Monday, September 4, 2017

Common Mistakes in Books #OpenBook Blog Hop

There's a lot of things I'm forgiving of when it comes to reading books. The occasional typo. (Like one or two in an entire book. Not one per page! ) As an author, I know how hard it is to track those things down and I'm willing to overlook the occasional slip.

I'll forgive a slight slip in logic especially in fantasy and science-fiction. After all, you have to be able to suspend reality to read those stories.

There are a few things I can't forgive.

Many years ago, when I wasn't working out of the house, I'd watch a soap opera—more to have noise in the house than to follow the story line—and then I realized that one night in soap opera time had eaten up over a week in real life. That was the last time I watched the show. Time slips in books do the same thing to me.

The beginning of the page it's morning? And by the bottom of the page the characters are eating supper? And there's been no break in the conversation in between? Imaginary points deducted. Depending upon the story, it may be what drives me to close the book and never finish reading it. Sorry, I can't tell you what book that was so you can avoid it. I've driven it out of my memory.

Another thing I despise are books for teenagers that try way too hard to sound cool. (See what I did there?) Sure, teenagers use slang, but I've never talked to one that every word that came out of their mouth was a fad. I've talked to a lot of teenagers and guess what? Most of them use the same words as you and I.

One more. If you are going to write a series, you must have a different plot for each book. Don't rehash the same story over and over. The heroine gets kidnapped in book one? She'd better not get abducted in book two. The dashing hero overcomes his past trauma and rescues the lady and falls in love with her all in one book? Maybe book two the heroine should rescue the hero!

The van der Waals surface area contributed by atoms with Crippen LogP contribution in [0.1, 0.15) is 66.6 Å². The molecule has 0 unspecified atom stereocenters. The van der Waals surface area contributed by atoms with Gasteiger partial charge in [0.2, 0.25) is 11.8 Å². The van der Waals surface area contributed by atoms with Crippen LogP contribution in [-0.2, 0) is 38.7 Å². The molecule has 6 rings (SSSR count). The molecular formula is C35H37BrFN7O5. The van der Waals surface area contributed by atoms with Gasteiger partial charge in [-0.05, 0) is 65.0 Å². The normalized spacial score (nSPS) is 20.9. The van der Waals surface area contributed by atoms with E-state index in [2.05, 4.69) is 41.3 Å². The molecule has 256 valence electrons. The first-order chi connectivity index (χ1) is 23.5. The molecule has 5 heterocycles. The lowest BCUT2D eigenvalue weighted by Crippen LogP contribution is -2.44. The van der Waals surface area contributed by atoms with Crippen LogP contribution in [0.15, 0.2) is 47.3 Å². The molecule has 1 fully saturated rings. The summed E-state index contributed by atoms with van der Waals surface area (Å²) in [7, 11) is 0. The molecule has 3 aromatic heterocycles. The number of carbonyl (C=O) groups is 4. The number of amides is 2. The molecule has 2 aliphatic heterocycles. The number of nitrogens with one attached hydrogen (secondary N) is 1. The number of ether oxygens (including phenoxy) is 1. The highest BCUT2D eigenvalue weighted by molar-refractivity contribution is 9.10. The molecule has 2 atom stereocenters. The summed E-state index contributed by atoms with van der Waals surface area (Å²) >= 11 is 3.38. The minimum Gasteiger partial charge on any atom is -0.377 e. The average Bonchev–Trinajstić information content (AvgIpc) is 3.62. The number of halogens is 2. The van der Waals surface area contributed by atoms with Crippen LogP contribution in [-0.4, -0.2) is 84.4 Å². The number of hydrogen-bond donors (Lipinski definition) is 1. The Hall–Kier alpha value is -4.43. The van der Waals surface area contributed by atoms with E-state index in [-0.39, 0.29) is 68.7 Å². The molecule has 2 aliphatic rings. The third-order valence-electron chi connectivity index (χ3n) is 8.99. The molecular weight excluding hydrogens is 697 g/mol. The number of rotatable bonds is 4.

And please, even if you are writing a series, don't write a cliffhanger at the end of the story. Give us closure at the end of the book. You can leave enough open questions to make us want to read the next book without leaving us dangling. I'll refuse to by the next book out of sheer orneryness.  (That's not a word, I know! It should be.)

'Nuff said. Let's find out what everyone else has to pick on!

September 4, 2017 – As writers, we’re also readers. What is a common mistake you see in many books? Offer suggestions for making a change. You can even share a paragraph from a book and correct it.
1. Link your blog to this hop.
2. Notify your following that you are participating in this blog hop.
3. Promise to visit/leave a comment on all participants' blogs.
4. Tweet/or share each person's blog post. Use #OpenBook when tweeting.
5. Put a banner on your blog that you are participating.

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1 comment:

  1. Yes to all of your points. Those are the type of things that drive me bonkers. You can tell when the author is trying too hard, it's a turn off.